On Wednesday, the site said this indicates that “preparations for reprocessing spent fuel may be underway to extract the plutonium needed to make North Korea’s nuclear weapons,” but added that “this may also simply mean that the facility is being prepared to handle radioactive waste.”
Earlier this week, Director General of the International Atomic Energy Agency Rafael Mariano Grossi said that some nuclear facilities in North Korea continued to operate, pointing to the operation of the steam plant that serves the radiochemical laboratory in Yongbyon. The laboratory is a facility where plutonium is extracted by reprocessing the spent fuel rods removed from the reactors.
“The nuclear activities of the DPRK remain a source of grave concern.” Grossi told the Board of Governors of the International Atomic Energy Agency, according to the agency’s website: “The continuation of the DPRK’s nuclear program is a clear violation of relevant UN Security Council resolutions, which is extremely regrettable.” The DPRK refers to the official name of North Korea, the Democratic People’s Republic of Korea.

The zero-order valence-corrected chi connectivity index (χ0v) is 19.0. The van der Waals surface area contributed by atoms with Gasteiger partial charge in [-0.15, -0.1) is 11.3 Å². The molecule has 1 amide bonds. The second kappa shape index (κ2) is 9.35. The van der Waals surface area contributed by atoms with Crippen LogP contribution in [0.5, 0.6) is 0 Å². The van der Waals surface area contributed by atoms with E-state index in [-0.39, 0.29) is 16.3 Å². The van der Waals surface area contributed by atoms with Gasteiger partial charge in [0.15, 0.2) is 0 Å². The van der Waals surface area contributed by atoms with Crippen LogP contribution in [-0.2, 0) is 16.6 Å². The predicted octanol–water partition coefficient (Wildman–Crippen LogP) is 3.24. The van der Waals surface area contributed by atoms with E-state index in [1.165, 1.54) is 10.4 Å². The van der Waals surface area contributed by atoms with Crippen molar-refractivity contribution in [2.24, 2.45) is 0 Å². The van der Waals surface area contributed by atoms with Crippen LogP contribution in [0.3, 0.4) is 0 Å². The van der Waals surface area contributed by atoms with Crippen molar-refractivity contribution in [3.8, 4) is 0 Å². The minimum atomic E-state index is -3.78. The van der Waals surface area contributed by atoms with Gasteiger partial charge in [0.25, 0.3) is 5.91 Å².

Plutonium is one of the two main components for building nuclear weapons, along with highly enriched uranium. The Yongbyon complex, north of the capital, Pyongyang, contains facilities for producing both ingredients. It is not clear exactly how much weapons-grade plutonium or highly enriched uranium was produced in Yeonpyeong and where North Korea stored it.
External estimates differ on North Korea’s nuclear arsenal. In 2018, a South Korean official told parliament that North Korea may have 20 bombs for as much as 60.
US-led diplomacy aimed at persuading North Korea to abandon its nuclear program in exchange for economic and political benefits has reached a stalemate since the collapse of the summit between President Donald Trump and Kim in early 2019. Trump has rejected Kim’s calls for widespread sanctions relief in exchange for their dismantling. The Yongbyon complex was seen in what was seen as a limited step to denuclearization because North Korea has already built nuclear weapons and is believed to be running other secret bomb-making facilities.
In January, Kim pledged to expand his nuclear arsenal and unveiled a host of high-tech weapons systems targeting the United States, saying that the fate of bilateral ties depended on whether Washington withdrew its hostile policy toward North Korea.
Some experts say Kim is trying to pressure President Joe Biden’s government to return to diplomacy and ease sanctions on the North.
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